Through the obligation to fast shared by all Muslim communities across the world in the month of Ramadan, consciousness of being servants of God is raised to a peak. The spiritual climate during Ramadan also has a great impact in societal terms; Ramadan is a month when people are also more scrupulous about fulfilling their other obligations than at other times. Many people perform the compulsory prayers with greater devotion and concentration by means of the special nature of this month; they read the Qur’an more, they are scrupulous over other prayers such as tarawih, they speak more about faith-related issues and they avoid those things prohibited by God in the Qur’an.
During the month of Ramadan, people read and reflect and speak about the Qur’an and remember God a great deal. This act of observance is instrumental through the emotional joy it produces in repairing any weakening of awareness of being a mere servant of God’s that may occur over the year. The significant fall in crime rates during the month of Ramadan and other statistics clearly show how societies benefit from Ramadan and are all concrete evidence of this fact.
As revealed in verses 184 and 185 of Surat Al-Baqara, fasting is made obligatory in Ramadan because this is the month when the revelation of the Qur’an began. This reveals the importance to people of the revelation of the Qur’an and also indicates that people need to concentrate and reflect on the messages of the Qur’an, the one true guide, during this month. Our holy book, the Qur’an, a source of healing to which people must turn at every moments of their lives, must be reflected on and included in our lives at all times.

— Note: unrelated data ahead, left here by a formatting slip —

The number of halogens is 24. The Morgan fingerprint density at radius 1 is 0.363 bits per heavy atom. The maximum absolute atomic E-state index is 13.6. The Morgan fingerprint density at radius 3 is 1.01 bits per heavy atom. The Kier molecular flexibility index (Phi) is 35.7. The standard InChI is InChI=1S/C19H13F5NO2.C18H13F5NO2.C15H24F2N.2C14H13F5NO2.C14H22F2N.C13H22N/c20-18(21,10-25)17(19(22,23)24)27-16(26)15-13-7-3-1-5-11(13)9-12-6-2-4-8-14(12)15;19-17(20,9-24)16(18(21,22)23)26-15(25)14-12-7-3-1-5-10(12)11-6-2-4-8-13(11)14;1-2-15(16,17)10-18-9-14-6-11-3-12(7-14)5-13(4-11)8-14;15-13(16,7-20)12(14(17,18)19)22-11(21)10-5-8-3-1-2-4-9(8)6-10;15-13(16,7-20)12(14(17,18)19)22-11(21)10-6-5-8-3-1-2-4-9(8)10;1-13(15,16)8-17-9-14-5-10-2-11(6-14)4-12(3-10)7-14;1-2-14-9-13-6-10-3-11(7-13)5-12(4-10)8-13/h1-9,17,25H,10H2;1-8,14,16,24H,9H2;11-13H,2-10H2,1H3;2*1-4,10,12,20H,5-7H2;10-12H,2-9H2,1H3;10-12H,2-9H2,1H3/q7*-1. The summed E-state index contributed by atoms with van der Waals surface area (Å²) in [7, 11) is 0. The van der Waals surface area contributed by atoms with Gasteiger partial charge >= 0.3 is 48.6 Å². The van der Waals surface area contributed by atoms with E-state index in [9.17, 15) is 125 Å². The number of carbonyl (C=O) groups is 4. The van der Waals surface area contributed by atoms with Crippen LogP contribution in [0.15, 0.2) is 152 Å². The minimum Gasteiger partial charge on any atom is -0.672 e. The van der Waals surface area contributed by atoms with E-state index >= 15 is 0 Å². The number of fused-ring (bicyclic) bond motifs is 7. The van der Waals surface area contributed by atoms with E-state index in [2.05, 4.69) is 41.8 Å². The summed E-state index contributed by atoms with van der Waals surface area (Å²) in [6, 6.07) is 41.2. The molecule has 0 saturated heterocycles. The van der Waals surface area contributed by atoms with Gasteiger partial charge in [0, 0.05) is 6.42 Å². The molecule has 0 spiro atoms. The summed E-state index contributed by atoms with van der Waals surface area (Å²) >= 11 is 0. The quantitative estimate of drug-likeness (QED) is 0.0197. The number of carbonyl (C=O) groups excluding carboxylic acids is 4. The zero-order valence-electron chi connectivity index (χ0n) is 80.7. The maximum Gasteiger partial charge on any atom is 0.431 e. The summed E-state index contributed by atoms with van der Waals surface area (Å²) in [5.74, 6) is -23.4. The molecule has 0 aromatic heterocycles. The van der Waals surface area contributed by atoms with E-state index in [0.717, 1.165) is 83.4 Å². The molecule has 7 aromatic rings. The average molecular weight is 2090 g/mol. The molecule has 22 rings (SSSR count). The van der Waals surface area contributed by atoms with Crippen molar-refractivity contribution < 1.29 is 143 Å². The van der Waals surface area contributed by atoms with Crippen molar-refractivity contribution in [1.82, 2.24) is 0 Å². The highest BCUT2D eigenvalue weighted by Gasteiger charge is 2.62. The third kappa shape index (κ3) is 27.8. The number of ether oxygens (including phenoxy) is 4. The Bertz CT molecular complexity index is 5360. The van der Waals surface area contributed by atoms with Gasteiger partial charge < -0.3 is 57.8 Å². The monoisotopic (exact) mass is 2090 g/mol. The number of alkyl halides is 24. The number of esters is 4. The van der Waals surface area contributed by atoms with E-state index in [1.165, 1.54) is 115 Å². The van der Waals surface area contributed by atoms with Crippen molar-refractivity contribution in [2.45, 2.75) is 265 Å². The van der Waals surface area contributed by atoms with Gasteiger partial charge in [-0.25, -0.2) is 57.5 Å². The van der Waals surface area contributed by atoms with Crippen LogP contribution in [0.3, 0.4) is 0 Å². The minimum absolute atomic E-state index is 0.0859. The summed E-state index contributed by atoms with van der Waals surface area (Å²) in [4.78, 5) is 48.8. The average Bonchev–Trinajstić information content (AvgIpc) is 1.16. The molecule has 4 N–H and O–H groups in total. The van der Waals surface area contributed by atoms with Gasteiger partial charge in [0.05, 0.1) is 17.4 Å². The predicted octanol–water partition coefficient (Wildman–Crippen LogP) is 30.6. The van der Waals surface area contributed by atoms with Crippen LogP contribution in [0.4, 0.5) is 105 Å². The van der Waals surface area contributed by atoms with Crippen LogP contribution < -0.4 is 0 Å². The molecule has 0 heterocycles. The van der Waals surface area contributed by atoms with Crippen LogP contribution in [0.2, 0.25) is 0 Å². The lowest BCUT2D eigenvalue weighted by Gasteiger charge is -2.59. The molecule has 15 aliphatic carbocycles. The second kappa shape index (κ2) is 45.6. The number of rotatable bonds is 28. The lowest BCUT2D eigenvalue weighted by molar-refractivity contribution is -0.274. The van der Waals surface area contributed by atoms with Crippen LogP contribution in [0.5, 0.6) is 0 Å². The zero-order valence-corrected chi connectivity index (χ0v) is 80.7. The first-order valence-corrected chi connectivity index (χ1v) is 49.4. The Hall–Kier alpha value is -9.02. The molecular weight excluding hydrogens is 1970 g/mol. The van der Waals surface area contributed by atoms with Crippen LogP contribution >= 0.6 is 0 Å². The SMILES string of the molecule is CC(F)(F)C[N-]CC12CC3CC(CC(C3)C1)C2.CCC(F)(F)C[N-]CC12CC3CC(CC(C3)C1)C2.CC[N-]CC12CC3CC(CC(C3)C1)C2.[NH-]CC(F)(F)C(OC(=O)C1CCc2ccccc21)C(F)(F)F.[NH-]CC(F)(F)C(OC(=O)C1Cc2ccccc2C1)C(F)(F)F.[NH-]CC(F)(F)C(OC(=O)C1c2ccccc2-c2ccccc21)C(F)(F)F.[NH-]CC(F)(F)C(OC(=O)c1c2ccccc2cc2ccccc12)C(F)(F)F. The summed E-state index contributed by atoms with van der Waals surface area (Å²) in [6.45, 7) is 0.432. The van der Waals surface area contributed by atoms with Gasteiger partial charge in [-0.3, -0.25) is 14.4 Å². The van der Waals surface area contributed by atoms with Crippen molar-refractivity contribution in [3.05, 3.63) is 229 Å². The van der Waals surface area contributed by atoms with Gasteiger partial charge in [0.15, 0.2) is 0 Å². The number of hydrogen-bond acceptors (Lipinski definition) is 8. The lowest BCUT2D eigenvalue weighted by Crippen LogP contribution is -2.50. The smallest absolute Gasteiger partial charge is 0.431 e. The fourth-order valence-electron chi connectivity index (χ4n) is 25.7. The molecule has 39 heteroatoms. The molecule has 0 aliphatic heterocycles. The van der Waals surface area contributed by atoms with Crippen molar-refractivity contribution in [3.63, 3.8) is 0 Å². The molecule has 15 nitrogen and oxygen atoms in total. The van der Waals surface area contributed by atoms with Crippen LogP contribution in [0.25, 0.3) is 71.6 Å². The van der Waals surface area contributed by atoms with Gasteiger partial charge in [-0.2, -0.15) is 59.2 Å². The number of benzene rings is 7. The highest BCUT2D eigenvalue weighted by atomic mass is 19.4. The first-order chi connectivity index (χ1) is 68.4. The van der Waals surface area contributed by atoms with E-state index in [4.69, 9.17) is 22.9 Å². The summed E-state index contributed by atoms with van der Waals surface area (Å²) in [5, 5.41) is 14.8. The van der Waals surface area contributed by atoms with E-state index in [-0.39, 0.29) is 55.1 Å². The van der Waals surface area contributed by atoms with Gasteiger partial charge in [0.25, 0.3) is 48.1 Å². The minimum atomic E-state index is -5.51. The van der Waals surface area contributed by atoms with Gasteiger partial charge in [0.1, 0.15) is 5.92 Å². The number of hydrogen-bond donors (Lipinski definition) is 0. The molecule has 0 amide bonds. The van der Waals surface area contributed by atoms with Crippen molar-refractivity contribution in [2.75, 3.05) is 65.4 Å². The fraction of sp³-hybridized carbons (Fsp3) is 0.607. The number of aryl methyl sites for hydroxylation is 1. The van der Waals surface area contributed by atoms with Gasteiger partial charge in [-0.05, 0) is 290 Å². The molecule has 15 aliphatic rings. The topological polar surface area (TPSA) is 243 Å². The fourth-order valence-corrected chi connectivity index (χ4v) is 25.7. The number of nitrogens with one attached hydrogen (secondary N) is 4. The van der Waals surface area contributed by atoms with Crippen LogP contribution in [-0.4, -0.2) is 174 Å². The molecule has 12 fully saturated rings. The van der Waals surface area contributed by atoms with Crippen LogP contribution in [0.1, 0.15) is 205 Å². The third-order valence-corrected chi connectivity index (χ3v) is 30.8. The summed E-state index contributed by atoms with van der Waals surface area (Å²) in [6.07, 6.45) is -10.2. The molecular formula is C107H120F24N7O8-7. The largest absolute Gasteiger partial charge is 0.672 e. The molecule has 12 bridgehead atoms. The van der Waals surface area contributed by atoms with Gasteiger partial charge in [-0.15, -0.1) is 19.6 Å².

These verses reveal that the Qur’an is guidance for all mankind and that it contains messages clearly differentiating truth from superstition. Ramadan is therefore a month when people can concentrate and reflect more, thanks both to fasting and to an increased understanding of the commands and prohibition in the Qur’an.
Through our fasting and other observations discharged in the month of Ramadan, Almighty God is remembered and appreciated more; greater gratitude is felt for His blessings through thirst and hunger and, as a result, people’s taqwa is refreshed, renewed and strengthened.
Through the fertility of this month, social solidarity and mutual aid rise to the highest levels, and there is frequent remembrance of the poor and lonely. There is much more help for the poor and needy, in the month of Ramadan, which is often limited during other months on pretexts such as ‘My means are very limited.’ This is also significant in terms of showing the great benefit that comes from Muslims being united.
The month of Ramadan is a prosperous and auspicious one in all respects. The important thing, however, is for the lofty spirituality, sensitivity toward spiritual values and increasing compassion and mutual aid shown in this month to become part of every moment of people’s lives.
—The writer has authored more than 300 books translated in 73 languages on politics, religion and science.